Chapter 4: Essential Elements of the Background Document

Supplementary Handbook on the C-175 Process: Routine Science and Technology Agreements
Bureau of Oceans and International Environmental and Scientific Affairs
January 2001

The Department of State relies on the originating agency to provide background information that will assist in its review of the proposed agreement and to help discern the intention of that agency. The Background Document should include the following sections:


1.  Background and History: In this section, the agency should describe briefly the steps that have led it to propose the agreement.  This section may contain a statement related to the agency's goals and objectives that explains the rationale for undertaking cooperative S&T agreements.


2.  Benefits to the United States: This section should identify the range of policy, technical, informational, and other advantages to the United States under the proposed agreement. 



3.  Funding: In this section, the agency should clearly indicate how the activities under the proposed agreement will be funded.  If the proposed agreement is not subject to the availability of appropriated funds, a statement should be given describing the existing funding sources to carry out U.S. obligations under the proposed agreement, including any proposed activities.  If there is an implicit or explicit commitment of current or future agency resources for which there is no existing appropriation, the agency must clear the agreement with the appropriate Resource Management Office in the Office of Management and Budget (through OMB's State Department Branch) to determine whether such a commitment can be made.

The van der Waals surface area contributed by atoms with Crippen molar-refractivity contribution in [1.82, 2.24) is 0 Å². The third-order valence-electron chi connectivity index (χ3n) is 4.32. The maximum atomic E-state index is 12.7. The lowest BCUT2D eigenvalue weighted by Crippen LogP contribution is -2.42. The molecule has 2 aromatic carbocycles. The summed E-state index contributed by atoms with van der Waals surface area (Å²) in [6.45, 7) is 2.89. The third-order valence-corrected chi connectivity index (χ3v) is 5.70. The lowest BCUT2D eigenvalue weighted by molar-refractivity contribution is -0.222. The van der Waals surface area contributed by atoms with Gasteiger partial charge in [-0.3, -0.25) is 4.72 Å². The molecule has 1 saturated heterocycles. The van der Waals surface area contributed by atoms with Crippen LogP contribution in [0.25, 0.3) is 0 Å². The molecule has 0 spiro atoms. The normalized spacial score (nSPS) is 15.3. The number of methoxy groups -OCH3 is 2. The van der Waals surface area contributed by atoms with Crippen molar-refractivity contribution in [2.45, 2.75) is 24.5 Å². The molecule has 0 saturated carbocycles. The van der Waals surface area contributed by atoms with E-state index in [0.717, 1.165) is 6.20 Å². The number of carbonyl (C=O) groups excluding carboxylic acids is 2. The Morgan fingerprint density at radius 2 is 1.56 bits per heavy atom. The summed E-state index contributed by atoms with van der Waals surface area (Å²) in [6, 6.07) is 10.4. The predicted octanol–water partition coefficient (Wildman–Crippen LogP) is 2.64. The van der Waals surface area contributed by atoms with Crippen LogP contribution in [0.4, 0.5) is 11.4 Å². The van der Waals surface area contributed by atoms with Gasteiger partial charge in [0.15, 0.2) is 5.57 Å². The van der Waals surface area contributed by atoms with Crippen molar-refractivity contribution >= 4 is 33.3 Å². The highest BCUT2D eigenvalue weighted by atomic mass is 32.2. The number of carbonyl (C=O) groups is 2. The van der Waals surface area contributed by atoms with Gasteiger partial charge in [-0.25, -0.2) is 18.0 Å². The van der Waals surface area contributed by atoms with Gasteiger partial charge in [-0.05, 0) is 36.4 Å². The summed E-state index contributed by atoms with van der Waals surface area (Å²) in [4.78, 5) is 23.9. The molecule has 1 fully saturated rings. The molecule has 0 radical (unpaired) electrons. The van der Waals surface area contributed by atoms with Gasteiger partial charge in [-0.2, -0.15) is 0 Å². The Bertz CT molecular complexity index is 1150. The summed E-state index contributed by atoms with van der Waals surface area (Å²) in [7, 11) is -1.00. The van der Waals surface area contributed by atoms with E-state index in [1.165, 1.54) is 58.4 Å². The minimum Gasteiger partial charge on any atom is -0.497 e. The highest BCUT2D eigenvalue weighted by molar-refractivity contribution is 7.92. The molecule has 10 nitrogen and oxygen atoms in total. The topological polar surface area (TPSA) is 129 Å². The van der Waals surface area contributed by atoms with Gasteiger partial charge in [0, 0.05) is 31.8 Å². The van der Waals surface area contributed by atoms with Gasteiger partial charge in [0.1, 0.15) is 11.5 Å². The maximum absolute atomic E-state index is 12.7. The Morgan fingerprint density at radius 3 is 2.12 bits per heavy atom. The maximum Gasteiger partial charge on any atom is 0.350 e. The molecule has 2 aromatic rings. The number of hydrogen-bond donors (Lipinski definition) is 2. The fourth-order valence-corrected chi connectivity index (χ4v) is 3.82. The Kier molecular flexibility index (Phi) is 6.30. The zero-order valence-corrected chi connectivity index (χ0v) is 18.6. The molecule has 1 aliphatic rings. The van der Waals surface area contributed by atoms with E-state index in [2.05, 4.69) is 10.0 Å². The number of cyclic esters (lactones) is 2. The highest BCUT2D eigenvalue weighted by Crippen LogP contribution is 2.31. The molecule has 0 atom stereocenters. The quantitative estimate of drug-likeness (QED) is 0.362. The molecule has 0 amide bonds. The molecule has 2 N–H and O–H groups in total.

4.  Environmental Impact: A 1979 Executive Order directs all USG agencies to consider environmental implications of activities that they plan to implement outside the territory of the U.S.11  The critical issue is whether conclusion of the agreement would cause significant adverse environmental impacts on a third country not participating in the negotiation.  If the answer is affirmative, the agency must provide documentation under E.O. 12114.  If not, the following language may be used:



Environmental documentation is not required under E.O. 12114 of January 4, 1979.

If an agreement would have an environmental impact in the United States, reference to that fact must be included.


5.  Routine, Non-controversial Agreement: A proposed S&T agreement must be "non-controversial" or routine in order to qualify for the abbreviated C-175 procedures described in this Supplementary Handbook.  Agreements addressing politically and/or technically sensitive topics or countries or presenting complex legal issues need to follow the more lengthy C-175 process described in the C-175 Handbook.  This lengthier process involves a more detailed background explanation, a description of the agreement's essential factors, Department of State approval above the Assistant Secretary level, and a separate Memorandum of Law.  If in doubt as to the non-controversial or routine nature of a proposed agreement, consult the Department of State Office of Science and Technology Cooperation (OES/STC).


6.  Congressional and Public Consultations: This section should address the following questions: